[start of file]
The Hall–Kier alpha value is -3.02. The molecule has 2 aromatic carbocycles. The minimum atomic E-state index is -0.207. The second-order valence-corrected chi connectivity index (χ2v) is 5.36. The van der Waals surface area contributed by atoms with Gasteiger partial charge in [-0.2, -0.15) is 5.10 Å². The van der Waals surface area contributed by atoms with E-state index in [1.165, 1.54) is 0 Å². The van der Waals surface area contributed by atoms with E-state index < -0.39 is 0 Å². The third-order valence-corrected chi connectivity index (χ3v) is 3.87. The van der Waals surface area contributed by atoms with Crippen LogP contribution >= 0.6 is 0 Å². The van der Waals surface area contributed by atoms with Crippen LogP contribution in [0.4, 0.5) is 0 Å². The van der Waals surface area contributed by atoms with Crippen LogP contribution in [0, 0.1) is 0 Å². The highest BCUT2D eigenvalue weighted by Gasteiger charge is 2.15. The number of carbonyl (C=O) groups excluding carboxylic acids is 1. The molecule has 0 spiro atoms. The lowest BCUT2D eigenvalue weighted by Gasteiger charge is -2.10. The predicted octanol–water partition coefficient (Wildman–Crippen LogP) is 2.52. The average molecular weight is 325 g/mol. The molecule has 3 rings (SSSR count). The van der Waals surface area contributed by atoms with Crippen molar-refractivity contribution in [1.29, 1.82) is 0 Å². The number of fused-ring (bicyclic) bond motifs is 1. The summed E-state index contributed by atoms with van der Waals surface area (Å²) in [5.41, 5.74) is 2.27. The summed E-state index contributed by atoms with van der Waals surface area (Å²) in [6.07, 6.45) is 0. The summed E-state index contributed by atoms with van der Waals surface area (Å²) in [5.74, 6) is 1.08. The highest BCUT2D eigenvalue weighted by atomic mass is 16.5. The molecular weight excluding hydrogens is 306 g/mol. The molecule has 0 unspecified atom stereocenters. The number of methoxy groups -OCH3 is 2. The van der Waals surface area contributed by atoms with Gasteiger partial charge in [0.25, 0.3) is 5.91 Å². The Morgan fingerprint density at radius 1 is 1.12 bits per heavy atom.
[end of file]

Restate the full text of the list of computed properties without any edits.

The Hall–Kier alpha value is -3.02. The molecule has 2 aromatic carbocycles. The minimum atomic E-state index is -0.207. The second-order valence-corrected chi connectivity index (χ2v) is 5.36. The van der Waals surface area contributed by atoms with Gasteiger partial charge in [-0.2, -0.15) is 5.10 Å². The van der Waals surface area contributed by atoms with E-state index in [1.165, 1.54) is 0 Å². The van der Waals surface area contributed by atoms with E-state index < -0.39 is 0 Å². The third-order valence-corrected chi connectivity index (χ3v) is 3.87. The van der Waals surface area contributed by atoms with Crippen LogP contribution >= 0.6 is 0 Å². The van der Waals surface area contributed by atoms with Crippen LogP contribution in [0.4, 0.5) is 0 Å². The van der Waals surface area contributed by atoms with Crippen LogP contribution in [0, 0.1) is 0 Å². The highest BCUT2D eigenvalue weighted by Gasteiger charge is 2.15. The number of carbonyl (C=O) groups excluding carboxylic acids is 1. The molecule has 0 spiro atoms. The lowest BCUT2D eigenvalue weighted by Gasteiger charge is -2.10. The predicted octanol–water partition coefficient (Wildman–Crippen LogP) is 2.52. The average molecular weight is 325 g/mol. The molecule has 3 rings (SSSR count). The van der Waals surface area contributed by atoms with Crippen molar-refractivity contribution in [1.29, 1.82) is 0 Å². The number of fused-ring (bicyclic) bond motifs is 1. The summed E-state index contributed by atoms with van der Waals surface area (Å²) in [5.41, 5.74) is 2.27. The summed E-state index contributed by atoms with van der Waals surface area (Å²) in [6.07, 6.45) is 0. The summed E-state index contributed by atoms with van der Waals surface area (Å²) in [5.74, 6) is 1.08. The highest BCUT2D eigenvalue weighted by atomic mass is 16.5. The molecular weight excluding hydrogens is 306 g/mol. The molecule has 0 unspecified atom stereocenters. The number of methoxy groups -OCH3 is 2. The van der Waals surface area contributed by atoms with Gasteiger partial charge in [0.25, 0.3) is 5.91 Å². The Morgan fingerprint density at radius 1 is 1.12 bits per heavy atom.